gms | German Medical Science

68th Annual Meeting of the German Society of Neurosurgery (DGNC)
7th Joint Meeting with the British Neurosurgical Society (SBNS)

German Society of Neurosurgery (DGNC)

14 - 17 May 2017, Magdeburg

Integrative analysis of surgical, neurological and oncological outcomes of corpus callosum glioblastoma multiforme

Meeting Abstract

  • Pamela Franco Jimenez - Department of Neurosurgery, Medical Center - University of Freiburg, Faculty of Medicine, University of Freiburg, Germany, Freiburg, Deutschland
  • Dieter Henrik Heiland - Department of Neurosurgery, Medical Center – University of Freiburg, Faculty of Medicine, University of Freiburg, Freiburg, Germany, Freiburg, Deutschland
  • Peter Reinacher - Universitätsklinikum Freiburg, Abt. Stereotaktische und Funktionelle Neurochirurgie, Freiburg, Deutschland
  • Waseem Masalha - Uniklinik Freiburg, Freiburg, Deutschland
  • Bianca Mercas - Freiburg, Deutschland
  • Oliver Schnell - Department of Neurosurgery, Medical Center – University of Freiburg, Faculty of Medicine, University of Freiburg, Freiburg, Deutschland

Deutsche Gesellschaft für Neurochirurgie. Society of British Neurological Surgeons. 68. Jahrestagung der Deutschen Gesellschaft für Neurochirurgie (DGNC), 7. Joint Meeting mit der Society of British Neurological Surgeons (SBNS). Magdeburg, 14.-17.05.2017. Düsseldorf: German Medical Science GMS Publishing House; 2017. DocMO.14.01

doi: 10.3205/17dgnc078, urn:nbn:de:0183-17dgnc0788

Published: June 9, 2017

© 2017 Franco Jimenez et al.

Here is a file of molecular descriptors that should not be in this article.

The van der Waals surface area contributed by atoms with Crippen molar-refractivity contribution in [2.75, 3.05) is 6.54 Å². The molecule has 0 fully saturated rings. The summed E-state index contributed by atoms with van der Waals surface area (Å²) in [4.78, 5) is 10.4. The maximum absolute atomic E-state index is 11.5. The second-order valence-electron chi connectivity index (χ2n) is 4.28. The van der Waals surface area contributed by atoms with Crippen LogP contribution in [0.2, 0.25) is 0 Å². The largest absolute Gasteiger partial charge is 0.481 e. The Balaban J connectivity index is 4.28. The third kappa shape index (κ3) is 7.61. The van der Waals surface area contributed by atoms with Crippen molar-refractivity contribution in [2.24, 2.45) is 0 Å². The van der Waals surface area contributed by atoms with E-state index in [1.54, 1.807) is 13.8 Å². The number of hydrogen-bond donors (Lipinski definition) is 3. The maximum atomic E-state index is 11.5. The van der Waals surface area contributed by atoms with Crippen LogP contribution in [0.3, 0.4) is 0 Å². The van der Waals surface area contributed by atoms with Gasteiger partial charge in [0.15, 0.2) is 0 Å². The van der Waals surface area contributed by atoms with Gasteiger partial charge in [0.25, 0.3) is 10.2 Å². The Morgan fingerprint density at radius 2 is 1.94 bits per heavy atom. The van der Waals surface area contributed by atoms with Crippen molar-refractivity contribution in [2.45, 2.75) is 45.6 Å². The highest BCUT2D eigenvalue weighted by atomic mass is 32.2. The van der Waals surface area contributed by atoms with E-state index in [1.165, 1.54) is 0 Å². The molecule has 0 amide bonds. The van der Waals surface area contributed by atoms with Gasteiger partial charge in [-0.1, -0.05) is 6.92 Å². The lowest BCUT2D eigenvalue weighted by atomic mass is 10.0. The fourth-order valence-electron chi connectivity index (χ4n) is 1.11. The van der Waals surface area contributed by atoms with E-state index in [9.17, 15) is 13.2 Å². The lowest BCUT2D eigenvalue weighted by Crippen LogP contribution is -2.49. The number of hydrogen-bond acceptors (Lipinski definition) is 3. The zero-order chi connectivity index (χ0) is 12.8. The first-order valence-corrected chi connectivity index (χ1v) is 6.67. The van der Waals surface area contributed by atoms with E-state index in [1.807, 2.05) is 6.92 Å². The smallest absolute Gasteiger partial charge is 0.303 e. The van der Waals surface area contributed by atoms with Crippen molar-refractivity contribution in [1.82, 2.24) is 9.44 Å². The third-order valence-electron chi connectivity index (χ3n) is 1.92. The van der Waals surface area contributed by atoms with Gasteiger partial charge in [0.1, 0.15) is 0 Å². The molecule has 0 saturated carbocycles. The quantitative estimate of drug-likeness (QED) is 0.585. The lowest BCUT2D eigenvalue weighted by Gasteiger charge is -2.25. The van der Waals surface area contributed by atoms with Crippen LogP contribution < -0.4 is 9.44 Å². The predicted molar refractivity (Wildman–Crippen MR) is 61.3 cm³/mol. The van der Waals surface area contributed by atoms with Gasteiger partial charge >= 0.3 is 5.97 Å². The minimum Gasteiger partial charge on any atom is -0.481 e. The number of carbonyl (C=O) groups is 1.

This is an Open Access article distributed under the terms of the Creative Commons Attribution 4.0 License. See license information at



Objective: Glioblastomas are the most aggressive tumors of the central nervous system. When they appear in the Corpus callosum, the typical growth pattern extends to both cerebral hemispheres, most commonly within the frontal lobe, but an invasion of the both parietal and both occipital lobes can also be found. The involvement of the Corpus callosum usually leads to poor clinical course and a gives the patient a dismal prognosis. Until now, the surgical benefit of this subgroup of glioblastomas is still unknown and there is no consensus about the optimal therapy strategy for these patients. The purpose of this study was to analyze the overall- and progression-free survival of corpus callosum glioma (CCG) and evaluate the functional outcome of patients who underwent biopsy compared to those who received surgical resection.

Methods: In this retrospective study, 58 patients were treated at the Department of Neurosurgery, Medical Center - University of Freiburg between 2009 and 2015. Indication for either stereotactic biopsy or surgical resection was based on individual patient characteristics. Time depended variables were analyzed by Cox-regression model. Primary endpoints were overall survival (OS) and progression-free survival (PFS). Secondary endpoints were NANO score, Karnofsky Performance Scale (KPS) and clinical parameters. Binomical variables were analyzed by univariate and multivariate regression models and chi-square test. The alpha-level was determined at 5% to achieve a statistical power of 0.8.

Results: Out of 58 patients 29 were biopsied and 29 underwent surgical resection (8 gross-total resection (GTR), 21 partial resection (PR)). Age and sex were balanced in both groups. Between the biopsy and partial resection groups, no significant differences were found (HR 1.02, PR mean OS 137 days, Biopsy OS 105 days p>0.05). Patients who underwent a GTR showed a significant improvement in overall and progression-free survival (OS 600 days, p<0.01). In all three groups, no significant differences between postoperative neurological outcome were found (PR NANO 2.38, NANO Biopsy 1.63, NANO GTR 1.88).

Conclusion: Patients with CCG may have significantly improved OS if GTR can be achieved with a moderate risk of an additional postoperative deficit. Surgical treatment, which failed a gross-total resection, does not improve the outcome of CCG and can even produce more neurological deficits. Therefore, in the individual treatment decision, if gross total resection is feasible, it should be the first treatment option. If this is not possible, biopsy and rapid adjuvant therapy should be recommended.